How a minority can swiftly shape collective actions

Understanding how groups of animals react to sudden threats has eluded researchers for many years and previous models failed to provide a mechanism for how social information can disseminate quickly through the ranks. For the past ten years, Dr Bertrand Lemasson, based at the U.S. Army Engineer Research and Development Center in Oregon, USA, has studied how and when an individual’s actions within a group merit attention and the consequences for spreading social information.

As ants meander through the grass or bees hop from flower to flower, they either leave a ‘message’ behind for their companions to follow or do a little dance to show the way. Researchers have known about these iconic ways of communication for a long time and they have been studied in depth. The slow pace of these mechanisms however, cannot be used when there’s a predator lurking around the corner.

Dr Lemasson’s model of collective behaviour takes into account calm and collected travelling,
as well as movement in panic mode, such as when under attack from predators.

In the midst of the chaos and confusion that can arise during an attack, who do individual animals pay attention to? Who steps up to become a leader and drive the group to safety? Understanding how groups of animals interact with each other in response to a sudden attack is a mystery that Dr Bertrand Lemasson and his team, based at the U.S. Army Engineer Research and Development Center in Oregon, USA, have been trying to solve.

For a long time, models of collective motion assumed that individuals reacted to one another by simply averaging the actions of their neighbours. This approach keeps things simple, which scientists like, and it is good enough to explain why group decisions often outperform individual ones during navigation. If the group shares a goal, like migratory birds for example, small individual mistakes are cancelled out as the rest of the group maintains course. Under these conditions a minority can bias a group’s direction, but only if they are persistent for a prolonged period of time. This simplistic view, however, fails miserably when a predator attacks and time is of the essence. Imagining for a second that the model still stands in this situation, then any sudden attempts to escape (by running in random directions) from individual animals would just be ignored by the rest of the group, who would remain as ‘sitting ducks’ waiting for impending doom from the predator.

Dr Lemasson’s research suggests that motion-guided attention is a useful means for social animals to communicate by inference.

It’s obvious that this is not the case. Any abrupt movement by a few animals is enough to trigger a rapid response that quickly spreads through the group with a ripple effect. Although it would explain much more than the previous model, this new idea brings its own set of unresolved questions: how much attention do animals pay to their neighbours? How do they decide which ones are worth following?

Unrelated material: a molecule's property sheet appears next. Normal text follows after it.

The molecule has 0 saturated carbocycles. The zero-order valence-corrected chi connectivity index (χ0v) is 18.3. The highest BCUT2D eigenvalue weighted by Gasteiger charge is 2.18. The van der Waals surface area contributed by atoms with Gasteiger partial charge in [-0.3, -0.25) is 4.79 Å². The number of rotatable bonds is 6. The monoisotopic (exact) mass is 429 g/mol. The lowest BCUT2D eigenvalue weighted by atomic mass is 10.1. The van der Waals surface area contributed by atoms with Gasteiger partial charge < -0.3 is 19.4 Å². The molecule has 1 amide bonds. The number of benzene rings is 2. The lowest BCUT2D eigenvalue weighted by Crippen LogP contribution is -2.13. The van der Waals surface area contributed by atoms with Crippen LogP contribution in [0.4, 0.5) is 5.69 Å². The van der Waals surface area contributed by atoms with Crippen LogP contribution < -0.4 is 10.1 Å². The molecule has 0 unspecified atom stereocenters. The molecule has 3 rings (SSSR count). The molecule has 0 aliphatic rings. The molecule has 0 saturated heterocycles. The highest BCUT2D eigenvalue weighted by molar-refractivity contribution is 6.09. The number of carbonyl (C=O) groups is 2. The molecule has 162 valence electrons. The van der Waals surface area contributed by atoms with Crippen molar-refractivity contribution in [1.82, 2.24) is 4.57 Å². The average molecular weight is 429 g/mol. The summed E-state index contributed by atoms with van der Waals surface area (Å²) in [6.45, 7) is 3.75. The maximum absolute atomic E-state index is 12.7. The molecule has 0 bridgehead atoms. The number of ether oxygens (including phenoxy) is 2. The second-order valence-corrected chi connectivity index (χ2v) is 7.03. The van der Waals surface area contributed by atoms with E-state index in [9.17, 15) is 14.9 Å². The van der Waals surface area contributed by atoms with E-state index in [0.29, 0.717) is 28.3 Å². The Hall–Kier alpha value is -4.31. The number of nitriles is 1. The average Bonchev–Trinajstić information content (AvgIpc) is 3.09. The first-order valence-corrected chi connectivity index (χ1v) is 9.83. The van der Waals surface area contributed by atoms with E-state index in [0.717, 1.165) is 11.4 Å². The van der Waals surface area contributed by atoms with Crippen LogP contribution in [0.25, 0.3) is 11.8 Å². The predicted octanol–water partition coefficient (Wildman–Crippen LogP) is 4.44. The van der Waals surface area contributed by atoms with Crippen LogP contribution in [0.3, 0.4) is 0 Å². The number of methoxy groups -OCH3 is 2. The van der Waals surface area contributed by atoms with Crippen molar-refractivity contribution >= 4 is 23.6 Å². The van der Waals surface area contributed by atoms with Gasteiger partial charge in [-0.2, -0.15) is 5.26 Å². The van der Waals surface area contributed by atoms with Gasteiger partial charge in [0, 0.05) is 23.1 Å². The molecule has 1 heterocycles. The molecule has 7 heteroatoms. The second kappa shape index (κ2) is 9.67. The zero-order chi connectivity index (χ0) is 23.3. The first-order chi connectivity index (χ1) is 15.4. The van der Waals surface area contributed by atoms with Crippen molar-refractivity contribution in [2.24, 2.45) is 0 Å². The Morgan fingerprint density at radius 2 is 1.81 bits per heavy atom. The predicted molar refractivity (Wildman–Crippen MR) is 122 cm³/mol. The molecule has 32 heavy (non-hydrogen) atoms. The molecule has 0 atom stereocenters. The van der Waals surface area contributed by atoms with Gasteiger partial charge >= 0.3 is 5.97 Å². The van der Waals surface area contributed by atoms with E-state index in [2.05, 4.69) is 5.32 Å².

In the midst of the chaos and confusion that can arise during an attack, who do individual animals pay attention to?

For Dr Lemasson, the answer may lie in how animals can spot movement around them. In 2013, the team proposed that animals traveling in groups likely follow those that stand out from the crowd. From an animal’s point of view, all others moving at the same speed are unlikely to be providing any new information. However, the neighbour that suddenly takes off in haste likely knows something that its neighbour doesn’t!

What are the signals that meandering ants leave for their neighbours?

Crucially, Lemasson’s model covers both calm and collected travelling as well as panic mode under attack by a predator. When all animals move at the same speed, neighbour actions are equally integrated and democratic decisions dominate. A motion-based mechanism also suggests a way to reduce the risk of false alarms – that is, having individuals waste valuable energy by responding to threats that aren’t there. However, in the event of a kerfuffle, animals will preferentially follow those that spotted the danger, triggering behavioural changes that cascade across the group. In this case, the majority is ignored to follow a minority.

Follow extreme behaviour or be average?
For Dr Lemasson, the first step to test his model was to confirm the importance of visual cues. Using a computer model starting with individuals in random positions (mimicking animals foraging), it was possible to “make” any individual go from zero to hero in just seconds, simply by having it accelerate and instantly attracting the attention of nearby neighbours. In a way, although the first animal was only looking out for itself and had no intentions of becoming a leader, temporarily it became the main source of information for the rest of the group. Dr Lemasson called this intuitive communication system amongst members of a group motion-guided attention.